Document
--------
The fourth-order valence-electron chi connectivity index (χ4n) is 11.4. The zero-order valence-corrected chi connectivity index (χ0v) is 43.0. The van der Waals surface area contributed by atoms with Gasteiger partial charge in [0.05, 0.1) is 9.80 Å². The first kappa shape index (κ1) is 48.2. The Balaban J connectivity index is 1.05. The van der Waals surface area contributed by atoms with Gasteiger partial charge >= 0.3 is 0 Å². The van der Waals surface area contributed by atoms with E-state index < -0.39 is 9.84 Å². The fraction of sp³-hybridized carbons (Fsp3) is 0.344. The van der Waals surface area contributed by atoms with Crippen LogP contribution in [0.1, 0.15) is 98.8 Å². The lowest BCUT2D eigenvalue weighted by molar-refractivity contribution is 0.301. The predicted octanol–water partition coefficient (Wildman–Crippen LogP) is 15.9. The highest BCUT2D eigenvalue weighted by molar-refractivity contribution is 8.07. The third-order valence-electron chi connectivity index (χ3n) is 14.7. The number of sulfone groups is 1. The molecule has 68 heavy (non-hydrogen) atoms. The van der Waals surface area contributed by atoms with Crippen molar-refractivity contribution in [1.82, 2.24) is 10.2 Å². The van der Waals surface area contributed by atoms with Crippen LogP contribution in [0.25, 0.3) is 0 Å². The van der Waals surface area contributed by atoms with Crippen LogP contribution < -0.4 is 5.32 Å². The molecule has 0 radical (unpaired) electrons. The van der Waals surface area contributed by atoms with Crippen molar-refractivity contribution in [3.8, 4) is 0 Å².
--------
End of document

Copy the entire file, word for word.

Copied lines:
The fourth-order valence-electron chi connectivity index (χ4n) is 11.4. The zero-order valence-corrected chi connectivity index (χ0v) is 43.0. The van der Waals surface area contributed by atoms with Gasteiger partial charge in [0.05, 0.1) is 9.80 Å². The first kappa shape index (κ1) is 48.2. The Balaban J connectivity index is 1.05. The van der Waals surface area contributed by atoms with Gasteiger partial charge >= 0.3 is 0 Å². The van der Waals surface area contributed by atoms with E-state index < -0.39 is 9.84 Å². The fraction of sp³-hybridized carbons (Fsp3) is 0.344. The van der Waals surface area contributed by atoms with Crippen LogP contribution in [0.1, 0.15) is 98.8 Å². The lowest BCUT2D eigenvalue weighted by molar-refractivity contribution is 0.301. The predicted octanol–water partition coefficient (Wildman–Crippen LogP) is 15.9. The highest BCUT2D eigenvalue weighted by molar-refractivity contribution is 8.07. The third-order valence-electron chi connectivity index (χ3n) is 14.7. The number of sulfone groups is 1. The molecule has 68 heavy (non-hydrogen) atoms. The van der Waals surface area contributed by atoms with Crippen molar-refractivity contribution in [1.82, 2.24) is 10.2 Å². The van der Waals surface area contributed by atoms with Crippen LogP contribution in [0.25, 0.3) is 0 Å². The van der Waals surface area contributed by atoms with Crippen LogP contribution < -0.4 is 5.32 Å². The molecule has 0 radical (unpaired) electrons. The van der Waals surface area contributed by atoms with Crippen molar-refractivity contribution in [3.8, 4) is 0 Å².